“May I take this opportunity to congratulate Aberystwyth on being named recently as the University of the Year for Teaching Quality by the Good University Guide – a well deserved accolade which is testament to the dedication of all its staff.”
In July 2017, the Heritage Lottery Fund announced that it had earmarked £10.5m for ambitious plans to redevelop Old College in time for the University’s 150th anniversary in 2022.
Driving Wales to international skills success
AS SKILLS CHAMPION for Wales, Coleg Sir Gâr and Coleg Ceredigion principal Barry Liles is at the forefront of aspiring young people to develop high quality, world-class skills.
The vehicle used to drive this ambition are skills competitions, which are held on a Welsh, UK and international level.
Competitions in Wales begin with regional Welsh Government supported competitions which are events that culminate to find Wales’ top competitors who progress to take part in UKSkills national and WorldSkills international events.
This year, 36 competitors from the UK are competing at WorldSkills Abu Dhabi, four of which are from Wales, two of which represent Coleg Sir Gâr, which is an impressive percentage of UK representation. These competitors have undergone a rigorous training process by WorldSkills UK, supported by training providers and employers.
Coleg Sir Gâr students have been selected for Team UK since 2009 when carpentry student Cliff Williams made the team in 2009 competing in WorldSkills Calgary. He was followed by web designer David Bowen who competed for in WorldSkills London, 2011. Carpenter Gareth Jones won gold in EuroSkills in 2012 followed by Simon McCall and Eleni Constantinou who won two silvers at EuroSkills in 2014 for hairdressing and carpentry with Eleni progressing to represent the UK and Coleg Sir Gâr in hairdressing at WorldSkills, Sao Paulo in 2015.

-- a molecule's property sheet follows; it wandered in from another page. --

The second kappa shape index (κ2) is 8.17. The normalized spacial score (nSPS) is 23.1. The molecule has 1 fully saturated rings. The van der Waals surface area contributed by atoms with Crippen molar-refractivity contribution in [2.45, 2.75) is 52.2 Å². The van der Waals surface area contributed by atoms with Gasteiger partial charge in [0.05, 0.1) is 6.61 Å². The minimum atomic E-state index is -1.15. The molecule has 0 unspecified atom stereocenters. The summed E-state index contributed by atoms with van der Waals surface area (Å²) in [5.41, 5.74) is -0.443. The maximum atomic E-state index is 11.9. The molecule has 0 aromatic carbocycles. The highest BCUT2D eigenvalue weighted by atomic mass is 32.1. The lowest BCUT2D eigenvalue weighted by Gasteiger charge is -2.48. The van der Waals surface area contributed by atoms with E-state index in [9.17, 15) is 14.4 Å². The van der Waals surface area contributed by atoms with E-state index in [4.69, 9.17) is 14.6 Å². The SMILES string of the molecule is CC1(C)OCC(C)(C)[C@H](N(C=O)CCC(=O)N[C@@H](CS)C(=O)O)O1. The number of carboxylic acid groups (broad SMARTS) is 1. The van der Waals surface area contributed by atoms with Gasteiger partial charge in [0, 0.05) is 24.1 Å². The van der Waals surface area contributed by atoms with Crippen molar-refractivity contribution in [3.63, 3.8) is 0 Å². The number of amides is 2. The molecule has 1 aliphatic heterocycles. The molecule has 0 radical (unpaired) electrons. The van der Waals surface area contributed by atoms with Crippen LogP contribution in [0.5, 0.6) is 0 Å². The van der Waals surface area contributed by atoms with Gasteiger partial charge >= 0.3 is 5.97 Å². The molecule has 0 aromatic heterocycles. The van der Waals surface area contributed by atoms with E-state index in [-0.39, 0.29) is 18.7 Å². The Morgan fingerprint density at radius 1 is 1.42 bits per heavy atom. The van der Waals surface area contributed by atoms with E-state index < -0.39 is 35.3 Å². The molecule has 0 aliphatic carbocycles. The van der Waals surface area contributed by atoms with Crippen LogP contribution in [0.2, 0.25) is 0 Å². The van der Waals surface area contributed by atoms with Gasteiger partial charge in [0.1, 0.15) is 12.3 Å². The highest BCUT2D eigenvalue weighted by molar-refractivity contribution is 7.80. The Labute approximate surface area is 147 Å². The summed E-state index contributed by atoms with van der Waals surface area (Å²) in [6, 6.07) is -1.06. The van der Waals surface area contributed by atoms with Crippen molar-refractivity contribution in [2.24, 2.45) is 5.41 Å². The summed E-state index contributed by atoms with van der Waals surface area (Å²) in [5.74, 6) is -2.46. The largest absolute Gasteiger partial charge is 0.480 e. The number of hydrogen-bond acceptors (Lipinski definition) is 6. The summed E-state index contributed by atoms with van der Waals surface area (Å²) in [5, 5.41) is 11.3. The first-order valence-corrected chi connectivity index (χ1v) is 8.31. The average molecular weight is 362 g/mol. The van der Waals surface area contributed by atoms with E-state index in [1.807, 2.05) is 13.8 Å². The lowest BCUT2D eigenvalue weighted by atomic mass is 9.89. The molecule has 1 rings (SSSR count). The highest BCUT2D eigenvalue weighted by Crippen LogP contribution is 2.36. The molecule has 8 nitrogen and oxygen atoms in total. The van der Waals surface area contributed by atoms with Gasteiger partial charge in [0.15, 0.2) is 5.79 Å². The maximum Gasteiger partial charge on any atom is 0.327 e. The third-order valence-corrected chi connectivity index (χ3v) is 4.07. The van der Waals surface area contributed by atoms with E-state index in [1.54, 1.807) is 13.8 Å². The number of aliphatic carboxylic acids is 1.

Last year, the college was ranked joint third place in the UK for its medal success in the Skills Show – the UK final, for achieving three golds, one silver and one bronze award. The show, held at Birmingham’s NEC every year, brings together medal winners from all nations to compete and showcase their skills and to hopefully continue their journey to the international arena, representing the UK in Worldskills which brings over 50 competing countries together and is likened to the Olympic games.
Barry Liles, Skills Champion for Wales said: “To have an impact on the economy and raise Wales and UK’s GVA, we must raise the skills of the UK population and we’re trying to do this from a young age and we’re significantly targeting industries that are important to Wales’ economy.
“The anticipated result is hoped to impact on young people and help them raise their ambitions and to find highly skilled work.”
In Wales, to help achieve this ambition, is a Welsh-Government funded project called Inspiring Skills Excellence (ISE), which is providing a supportive infrastructure to enable competitors from Wales to achieve success at national and international level.
“Much of our work is supporting competitors across Wales in their participation, training and mentoring to help them achieve excellence in skills relevant to economic growth and delivering medal winning success at national and international competitions,” said Paul Evans, ISE pan-coordinator for Wales.
“Using state of the art equipment we also engage with schools, providing hands-on and exciting experiences for young people to raise awareness of careers and the pathways available to them.”
Barry Liles added: “Being Skills Champion for Wales is a long-held ambition perhaps because I came from a vocational engineering background, I am very passionate about it.
“Industry skills are vital in our economy and I don’t want Wales to be left behind, in fact in the last seven years we have helped drive the nation forward to being one of the leading and successful nations in UK skills competitions.”